Angus Dent, chief executive of ArchOver, considers the role of institutional investment in peer-to-peer lending…
A FUTURE based on two questions: How does it balance institutional and retail money? And is manual investing here to stay or will it be manoeuvred out the more sophisticated its audience becomes? The character and purpose of the sector are at stake – can P2P maintain its original values and purpose without sacrificing profitability?
P2P worked to the premise of sourcing money from individuals and lending it to businesses, earning the sector’s keep somewhere in the middle. ArchOver has always been open about the fact that it accepts institutional money as well – but the shift towards institutions in the sector has accelerated in recent years.
Rather than having to get tens of thousands of individuals involved at enormous cost, P2P platforms are doing more to facilitate institutional lending, bringing in more investment at a reduced outlay. Because you’re not spending as much marketing dollar, your chances of hitting profitability are much higher.
But is that business model still recognisably P2P? The identity of P2P has changed and will continue to change. Some industry players have distanced themselves from the term altogether in favour of a pureplay borrower focus. The same is true of manual, project-by-project investment: it’s still a core component of ArchOver’s platform, but others have done away with it altogether. At the same time, ArchOver recently launched its Investment Plan, which gives investors an instant portfolio. It’s important to have a balance between manual and automated investments to suit a wider range of investor needs.
The introduction of more institutional money and automated investing does matter because, at its heart, P2P is a process of disintermediation. Whenever companies put automated vehicles in place, they reintermediate. Running these vehicles costs money, and that filters down to lenders getting a lower return, because they have to pay for the service and protection.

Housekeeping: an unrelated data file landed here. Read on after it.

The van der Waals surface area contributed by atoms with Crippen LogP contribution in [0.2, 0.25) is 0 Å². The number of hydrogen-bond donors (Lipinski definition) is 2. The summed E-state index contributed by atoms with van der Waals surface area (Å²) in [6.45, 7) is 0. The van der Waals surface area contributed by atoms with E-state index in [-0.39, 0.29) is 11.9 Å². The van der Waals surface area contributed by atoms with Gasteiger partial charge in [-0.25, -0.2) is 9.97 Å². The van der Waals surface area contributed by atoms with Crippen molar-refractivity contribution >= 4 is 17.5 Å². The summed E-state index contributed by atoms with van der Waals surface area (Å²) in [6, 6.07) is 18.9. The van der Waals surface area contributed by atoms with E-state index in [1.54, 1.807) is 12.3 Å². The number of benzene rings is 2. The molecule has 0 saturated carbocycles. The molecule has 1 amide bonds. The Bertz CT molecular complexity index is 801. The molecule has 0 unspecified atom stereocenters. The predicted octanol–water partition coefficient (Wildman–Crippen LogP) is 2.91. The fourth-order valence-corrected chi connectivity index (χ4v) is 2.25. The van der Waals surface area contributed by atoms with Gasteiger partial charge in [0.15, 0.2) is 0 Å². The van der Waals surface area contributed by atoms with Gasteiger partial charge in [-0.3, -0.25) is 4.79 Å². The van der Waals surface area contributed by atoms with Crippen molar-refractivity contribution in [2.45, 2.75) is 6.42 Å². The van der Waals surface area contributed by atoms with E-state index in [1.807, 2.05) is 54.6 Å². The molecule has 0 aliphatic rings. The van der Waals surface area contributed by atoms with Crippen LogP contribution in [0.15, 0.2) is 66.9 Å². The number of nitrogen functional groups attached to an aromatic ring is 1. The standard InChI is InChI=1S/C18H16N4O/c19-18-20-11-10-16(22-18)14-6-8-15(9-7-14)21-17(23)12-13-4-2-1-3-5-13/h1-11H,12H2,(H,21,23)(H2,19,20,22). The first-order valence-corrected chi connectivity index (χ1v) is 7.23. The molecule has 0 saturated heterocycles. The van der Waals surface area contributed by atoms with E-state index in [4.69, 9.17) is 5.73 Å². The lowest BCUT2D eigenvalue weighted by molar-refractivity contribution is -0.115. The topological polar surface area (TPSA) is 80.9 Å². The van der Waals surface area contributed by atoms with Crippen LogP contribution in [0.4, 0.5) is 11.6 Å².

The bottom line is that there’s a fine balance between preserving the original values of P2P and generating enough institutional money to make it profitable.
The core market conditions that have always accompanied P2P are unlikely to change. The high street banks could encroach on P2P, but there’s no appetite in the sector for such a move. Some of the challenger banks are touching on P2P’s market, but still with a traditionalist banking bent and without the agility of smaller players.
In contrast, as more institutional money enters the sector, the cost of facilitating lending should go down, making it easier for P2P platforms to make a profit. Furthermore, there are large numbers of savers and investors who still just don’t trust the banks – they’re happy to pay the premium for alternative finance as a form of insurance.
ArchOver aims to find the balance between all of these things – between providing a service to individual lenders, borrowers and institutional investors, and balancing regulatory requirements with turning a profit. In three years’ time, we would expect a larger proportion of money lent over the platform to come from institutions, while preserving a place for individual lenders. Manual and automated lending will also be balanced on the platform, so that lenders can get the desired level of control over their investments.
P2P has a bright future. Companies like ArchOver have the agility and the entrepreneurial spirit to evolve their business model without losing sight of their core values, to the benefit of lenders and borrowers alike. Institutional money will play a key part in the next stage – but it’s just one part of the picture.
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